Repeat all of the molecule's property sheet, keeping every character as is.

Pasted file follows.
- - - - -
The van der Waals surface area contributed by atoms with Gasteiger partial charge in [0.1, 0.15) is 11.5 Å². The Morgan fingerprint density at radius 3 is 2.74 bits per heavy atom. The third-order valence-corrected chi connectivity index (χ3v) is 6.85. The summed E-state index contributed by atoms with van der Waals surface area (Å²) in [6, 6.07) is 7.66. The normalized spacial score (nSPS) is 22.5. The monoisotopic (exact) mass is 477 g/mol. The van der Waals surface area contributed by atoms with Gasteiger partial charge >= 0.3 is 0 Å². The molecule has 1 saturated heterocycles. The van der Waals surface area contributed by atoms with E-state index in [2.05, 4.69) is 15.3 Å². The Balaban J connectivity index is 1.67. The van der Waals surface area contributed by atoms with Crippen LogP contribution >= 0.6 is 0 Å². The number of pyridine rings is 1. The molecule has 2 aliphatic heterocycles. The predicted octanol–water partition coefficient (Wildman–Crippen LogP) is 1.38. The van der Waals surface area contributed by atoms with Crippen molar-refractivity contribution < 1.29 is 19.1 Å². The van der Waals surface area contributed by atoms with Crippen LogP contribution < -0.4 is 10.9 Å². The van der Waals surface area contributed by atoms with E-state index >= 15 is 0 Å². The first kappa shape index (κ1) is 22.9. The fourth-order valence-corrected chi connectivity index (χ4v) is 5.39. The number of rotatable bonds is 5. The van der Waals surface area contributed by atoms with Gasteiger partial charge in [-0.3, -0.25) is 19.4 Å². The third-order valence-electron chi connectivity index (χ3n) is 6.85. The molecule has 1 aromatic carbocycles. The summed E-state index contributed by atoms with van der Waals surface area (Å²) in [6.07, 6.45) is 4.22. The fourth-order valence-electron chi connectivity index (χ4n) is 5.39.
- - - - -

The van der Waals surface area contributed by atoms with Gasteiger partial charge in [0.1, 0.15) is 11.5 Å². The Morgan fingerprint density at radius 3 is 2.74 bits per heavy atom. The third-order valence-corrected chi connectivity index (χ3v) is 6.85. The summed E-state index contributed by atoms with van der Waals surface area (Å²) in [6, 6.07) is 7.66. The normalized spacial score (nSPS) is 22.5. The monoisotopic (exact) mass is 477 g/mol. The van der Waals surface area contributed by atoms with Gasteiger partial charge >= 0.3 is 0 Å². The molecule has 1 saturated heterocycles. The van der Waals surface area contributed by atoms with E-state index in [2.05, 4.69) is 15.3 Å². The Balaban J connectivity index is 1.67. The van der Waals surface area contributed by atoms with Crippen LogP contribution >= 0.6 is 0 Å². The number of pyridine rings is 1. The molecule has 2 aliphatic heterocycles. The predicted octanol–water partition coefficient (Wildman–Crippen LogP) is 1.38. The van der Waals surface area contributed by atoms with Crippen molar-refractivity contribution < 1.29 is 19.1 Å². The van der Waals surface area contributed by atoms with Crippen LogP contribution < -0.4 is 10.9 Å². The van der Waals surface area contributed by atoms with E-state index >= 15 is 0 Å². The first kappa shape index (κ1) is 22.9. The fourth-order valence-corrected chi connectivity index (χ4v) is 5.39. The number of rotatable bonds is 5. The van der Waals surface area contributed by atoms with Gasteiger partial charge in [-0.3, -0.25) is 19.4 Å². The third-order valence-electron chi connectivity index (χ3n) is 6.85. The molecule has 1 aromatic carbocycles. The summed E-state index contributed by atoms with van der Waals surface area (Å²) in [6.07, 6.45) is 4.22. The fourth-order valence-electron chi connectivity index (χ4n) is 5.39.